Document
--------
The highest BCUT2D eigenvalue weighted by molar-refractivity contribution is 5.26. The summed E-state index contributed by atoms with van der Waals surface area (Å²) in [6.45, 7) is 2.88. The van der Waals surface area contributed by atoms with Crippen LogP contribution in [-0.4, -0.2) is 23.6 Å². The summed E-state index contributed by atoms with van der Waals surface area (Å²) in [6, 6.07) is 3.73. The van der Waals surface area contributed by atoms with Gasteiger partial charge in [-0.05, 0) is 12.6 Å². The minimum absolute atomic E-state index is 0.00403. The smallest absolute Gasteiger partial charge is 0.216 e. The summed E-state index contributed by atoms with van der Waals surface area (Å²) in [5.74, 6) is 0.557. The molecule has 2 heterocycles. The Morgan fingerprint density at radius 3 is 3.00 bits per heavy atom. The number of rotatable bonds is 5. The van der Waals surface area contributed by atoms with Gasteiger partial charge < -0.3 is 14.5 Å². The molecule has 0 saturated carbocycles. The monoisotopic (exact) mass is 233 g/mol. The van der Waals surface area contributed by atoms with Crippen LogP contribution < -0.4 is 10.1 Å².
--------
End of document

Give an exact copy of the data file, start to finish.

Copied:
The highest BCUT2D eigenvalue weighted by molar-refractivity contribution is 5.26. The summed E-state index contributed by atoms with van der Waals surface area (Å²) in [6.45, 7) is 2.88. The van der Waals surface area contributed by atoms with Crippen LogP contribution in [-0.4, -0.2) is 23.6 Å². The summed E-state index contributed by atoms with van der Waals surface area (Å²) in [6, 6.07) is 3.73. The van der Waals surface area contributed by atoms with Gasteiger partial charge in [-0.05, 0) is 12.6 Å². The minimum absolute atomic E-state index is 0.00403. The smallest absolute Gasteiger partial charge is 0.216 e. The summed E-state index contributed by atoms with van der Waals surface area (Å²) in [5.74, 6) is 0.557. The molecule has 2 heterocycles. The Morgan fingerprint density at radius 3 is 3.00 bits per heavy atom. The number of rotatable bonds is 5. The van der Waals surface area contributed by atoms with Gasteiger partial charge < -0.3 is 14.5 Å². The molecule has 0 saturated carbocycles. The monoisotopic (exact) mass is 233 g/mol. The van der Waals surface area contributed by atoms with Crippen LogP contribution < -0.4 is 10.1 Å².